A couple claiming Unit 40's discipline policy is too strict also questioned a proposed handbook change that would allow school officials to view a student's social media profile.
Dave Campbell believes the number of suspensions at the high school is high.
“The concerning numbers are the amount of suspensions and that is what brought me here in the first place,” said Campbell. “I've talked to several parents, and they all feel the same way. The rules are a little aggressive, not a little aggressive, a lot aggressive in the manner they treat the kids in the high school.”
Campbell filed a Freedom of Information Act request for records pertaining to the number of student suspensions. Although the records provided by the district showed a fluctuation in the number of suspensions, it did show an overall decrease in the past decade.
Peggy Campbell said she doesn't approve of the style of discipline her son and others have received at the school.
“I have trouble with the way they are handling kids,” said Peggy Campbell. “They are raising a school full of robots with the amount of rules and how quickly they suspend kids.”
Peggy Campbell openly referred to her son, who was suspended recently.Campbell said her son was suspended after he allegedly stared in an intimidating fashion at a teacher when told to leave the lunch room. Another transgression, she said, included a teacher observing him taking an indirect route from his school to his job, to which she questioned why the school felt the need to monitor her 17-year-old son's actions after he was checked out of school by a parent.
Because of student privacy, Effingham High School Principal Jason Fox said he doesn't comment on specific situations related to student discipline.
“We have rules at the high school that have to be followed,” said Superintendent Mark Doan after Monday's meeting. “Beyond that, I'm not going to comment.”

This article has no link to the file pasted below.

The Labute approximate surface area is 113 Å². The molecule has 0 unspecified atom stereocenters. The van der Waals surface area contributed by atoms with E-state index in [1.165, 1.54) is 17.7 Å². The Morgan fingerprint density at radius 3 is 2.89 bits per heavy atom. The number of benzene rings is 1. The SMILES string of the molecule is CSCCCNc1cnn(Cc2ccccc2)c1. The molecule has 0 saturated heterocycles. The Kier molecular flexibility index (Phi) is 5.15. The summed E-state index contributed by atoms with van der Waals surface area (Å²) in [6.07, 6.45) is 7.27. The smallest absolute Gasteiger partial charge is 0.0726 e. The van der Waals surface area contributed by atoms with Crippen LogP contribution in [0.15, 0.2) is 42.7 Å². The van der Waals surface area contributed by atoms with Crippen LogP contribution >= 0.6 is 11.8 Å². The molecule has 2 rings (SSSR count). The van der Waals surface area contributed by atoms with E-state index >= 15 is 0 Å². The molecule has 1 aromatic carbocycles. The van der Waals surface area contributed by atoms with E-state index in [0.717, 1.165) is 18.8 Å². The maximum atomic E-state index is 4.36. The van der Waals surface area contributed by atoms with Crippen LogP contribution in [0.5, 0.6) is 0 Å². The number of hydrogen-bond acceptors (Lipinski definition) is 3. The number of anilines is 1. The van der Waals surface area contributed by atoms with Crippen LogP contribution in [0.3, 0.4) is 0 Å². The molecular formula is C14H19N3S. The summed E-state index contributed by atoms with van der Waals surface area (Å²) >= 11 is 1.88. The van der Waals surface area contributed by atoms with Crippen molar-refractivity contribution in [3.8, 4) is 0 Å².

EHS teachers defended the school's discipline policy. Teacher Jim Hammer read a statement Monday signed by 70 of the district's teachers, as well as administrators.
“At last month's school board meeting, there were negative comments made regarding the discipline policy at Unit 40, some of which were blatant falsehoods,” said Hammer. “As teachers and support staff at Effingham High School, we wish to set the record straight. We collectively fully support the policy and the administrators at EHS.”
The Campbells went on to question the district's proposed student handbook change related to monitoring a student's social media usage.
“One that really came to light for us, that falls under this same realm that we are really worried about the principal and vice principal having too much control over our kids, is the Right to Privacy in a School Setting Act,” said Campbell.
The handbook change being considered is to align the district with a state law that went into effect at the beginning of the year that allows school districts to request or require students to provide passwords to their social networking accounts if there is just and reasonable cause that the content posted on the account violates school rules and disciplinary codes of conduct. The password must be gained with a parent's permission.
Campbell questioned the vague wording to the policy change, which he believes gives administration too much power to view a student's phone. He pointed to wording added to the end of Public Act 098-0129, which gives discretion for its usage to the superintendent.